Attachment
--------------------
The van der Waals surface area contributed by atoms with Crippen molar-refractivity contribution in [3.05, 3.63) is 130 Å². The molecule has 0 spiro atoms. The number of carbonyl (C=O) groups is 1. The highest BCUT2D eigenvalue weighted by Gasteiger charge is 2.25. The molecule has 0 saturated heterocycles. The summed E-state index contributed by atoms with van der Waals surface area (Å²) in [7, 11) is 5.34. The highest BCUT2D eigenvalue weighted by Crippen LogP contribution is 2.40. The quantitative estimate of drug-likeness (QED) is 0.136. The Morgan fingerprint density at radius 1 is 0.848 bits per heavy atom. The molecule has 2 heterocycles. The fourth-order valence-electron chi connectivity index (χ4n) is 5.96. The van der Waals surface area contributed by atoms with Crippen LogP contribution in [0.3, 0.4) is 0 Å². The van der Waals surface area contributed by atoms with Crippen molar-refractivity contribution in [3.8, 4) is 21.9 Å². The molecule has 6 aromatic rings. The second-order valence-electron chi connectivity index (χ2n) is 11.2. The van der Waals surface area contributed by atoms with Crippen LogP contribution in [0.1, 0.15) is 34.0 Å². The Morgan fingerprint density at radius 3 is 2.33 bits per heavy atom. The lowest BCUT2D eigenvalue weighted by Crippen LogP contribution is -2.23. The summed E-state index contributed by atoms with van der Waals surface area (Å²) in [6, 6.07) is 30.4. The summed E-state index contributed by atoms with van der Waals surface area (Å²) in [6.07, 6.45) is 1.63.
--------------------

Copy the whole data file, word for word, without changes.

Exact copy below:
The van der Waals surface area contributed by atoms with Crippen molar-refractivity contribution in [3.05, 3.63) is 130 Å². The molecule has 0 spiro atoms. The number of carbonyl (C=O) groups is 1. The highest BCUT2D eigenvalue weighted by Gasteiger charge is 2.25. The molecule has 0 saturated heterocycles. The summed E-state index contributed by atoms with van der Waals surface area (Å²) in [7, 11) is 5.34. The highest BCUT2D eigenvalue weighted by Crippen LogP contribution is 2.40. The quantitative estimate of drug-likeness (QED) is 0.136. The Morgan fingerprint density at radius 1 is 0.848 bits per heavy atom. The molecule has 2 heterocycles. The fourth-order valence-electron chi connectivity index (χ4n) is 5.96. The van der Waals surface area contributed by atoms with Crippen LogP contribution in [0.3, 0.4) is 0 Å². The van der Waals surface area contributed by atoms with Crippen molar-refractivity contribution in [3.8, 4) is 21.9 Å². The molecule has 6 aromatic rings. The second-order valence-electron chi connectivity index (χ2n) is 11.2. The van der Waals surface area contributed by atoms with Crippen LogP contribution in [0.1, 0.15) is 34.0 Å². The Morgan fingerprint density at radius 3 is 2.33 bits per heavy atom. The lowest BCUT2D eigenvalue weighted by Crippen LogP contribution is -2.23. The summed E-state index contributed by atoms with van der Waals surface area (Å²) in [6, 6.07) is 30.4. The summed E-state index contributed by atoms with van der Waals surface area (Å²) in [6.07, 6.45) is 1.63.